It would be unfair, however, to dismiss this case as moot without allowing Scott to withdraw his guilty plea. Scott entered into a plea agreement which promised him something in return for his guilty plea, but in fact gave him nothing. Because Scott's guilty plea was conditioned on the appealability of his challenge to the indictment, the district court and government erred by permitting Scott to reserve the right to appeal a moot issue. Cf. United States v. Curcio, 712 F.2d 1532 (2d Cir. 1983) (defendants permitted to withdraw conditional guilty plea where district court improperly allowed them to reserve for appeal issues that required trial record).
I do not believe that the mootness of Scott's appeal removes from this court its responsibility to supervise the administration of criminal justice. We retain the power to order the relief--the opportunity for Scott to withdraw his guilty plea--required to undo the effects of the district court's erroneous acceptance of a plea arrangement which gave Scott an illusory benefit in return for his plea. In so doing, we would not be deciding the merits of the appeal, nor would we be granting Scott the relief he seeks. Rather, we would be implementing an appropriate remedy for a violation of Scott's rights. See United States v. Gonsalves, 781 F.2d 1319, 1320-21 (9th Cir. 1985); United States v. Ramirez, 710 F.2d 535, 541 (9th Cir. 1983). Therefore, I would remand the case to give Scott the opportunity to withdraw his guilty plea.
The panel finds this case appropriate for submission without oral argument pursuant to Ninth Circuit Rule 34-4 and Fed. R. App. P. 34(a)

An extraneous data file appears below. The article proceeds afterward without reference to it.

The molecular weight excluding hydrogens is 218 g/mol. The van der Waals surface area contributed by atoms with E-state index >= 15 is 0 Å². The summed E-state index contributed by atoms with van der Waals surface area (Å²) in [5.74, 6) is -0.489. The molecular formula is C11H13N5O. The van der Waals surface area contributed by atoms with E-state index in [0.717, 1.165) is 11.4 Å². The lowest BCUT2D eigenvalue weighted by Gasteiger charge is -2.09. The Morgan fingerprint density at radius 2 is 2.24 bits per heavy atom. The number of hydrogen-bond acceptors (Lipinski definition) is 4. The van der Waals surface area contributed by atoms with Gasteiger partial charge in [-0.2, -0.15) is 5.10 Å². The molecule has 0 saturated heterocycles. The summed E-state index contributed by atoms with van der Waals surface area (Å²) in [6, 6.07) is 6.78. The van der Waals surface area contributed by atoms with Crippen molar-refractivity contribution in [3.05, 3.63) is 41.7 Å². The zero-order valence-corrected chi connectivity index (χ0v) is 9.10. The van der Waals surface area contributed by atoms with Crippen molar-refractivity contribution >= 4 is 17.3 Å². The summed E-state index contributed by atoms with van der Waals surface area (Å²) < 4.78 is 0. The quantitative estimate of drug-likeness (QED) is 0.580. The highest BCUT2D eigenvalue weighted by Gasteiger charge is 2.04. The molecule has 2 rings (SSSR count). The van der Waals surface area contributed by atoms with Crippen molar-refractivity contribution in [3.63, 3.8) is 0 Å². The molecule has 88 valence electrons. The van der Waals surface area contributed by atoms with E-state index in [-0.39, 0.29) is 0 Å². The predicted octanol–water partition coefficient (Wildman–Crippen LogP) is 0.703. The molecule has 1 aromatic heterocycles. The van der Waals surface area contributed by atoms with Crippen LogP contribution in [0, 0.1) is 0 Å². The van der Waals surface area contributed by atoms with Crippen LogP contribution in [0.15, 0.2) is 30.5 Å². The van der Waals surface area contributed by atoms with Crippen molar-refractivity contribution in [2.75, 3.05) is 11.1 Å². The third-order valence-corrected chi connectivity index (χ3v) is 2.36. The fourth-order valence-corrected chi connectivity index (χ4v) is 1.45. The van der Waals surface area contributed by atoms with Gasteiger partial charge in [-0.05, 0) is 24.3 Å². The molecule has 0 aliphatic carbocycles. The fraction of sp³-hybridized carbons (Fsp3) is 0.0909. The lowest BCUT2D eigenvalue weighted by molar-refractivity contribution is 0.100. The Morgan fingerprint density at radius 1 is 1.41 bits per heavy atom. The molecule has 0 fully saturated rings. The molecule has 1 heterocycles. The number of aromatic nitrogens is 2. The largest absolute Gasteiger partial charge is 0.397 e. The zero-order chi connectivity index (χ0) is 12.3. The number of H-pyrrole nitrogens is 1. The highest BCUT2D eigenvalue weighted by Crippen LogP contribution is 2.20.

We agree that extending Rule 11(a) (2) to motions to dismiss serves the purpose of the rule, adopted to eliminate the "waste of prosecutorial and judicial resources" under the previous rule, which required the defendant to "go through an entire trial simply to preserve the pretrial issues for later appellate review." Fed. R. Crim. P. 11(a) (2) advisory committee note; see United States v. Andrews, 790 F.2d 803, 810 (10th Cir. 1986). Defendants such as Scott, who lose pretrial attacks on their indictments, would be forced to choose between pleading to a lesser charge and losing the right to appeal from the denial of their pretrial rulings, or risking conviction on the more serious charge to preserve their rights of appeal. Since many defendants who plead guilty do so in exchange for lesser charges and consequential lesser sentences, see Brady v. United States, 397 U.S. 742, 752, 90 S. Ct. 1463, 1471, 25 L. Ed. 2d 747 (1970), such a choice would likely curtail the use of Rule 11(a) (2) and diminish its effectiveness
The dissent, without citation to commentary or legislative history or case authority, asserts Rule 11(a) (2) does not alter the mootness analysis because the rule "presupposes the propriety of the appeal." Dissent at 1167. The history and commentary make clear that the rule was intended to do exactly what the dissent insists it was not--create appellate jurisdiction where it would not otherwise exist because of mootness. See supra at 1165 & n. 1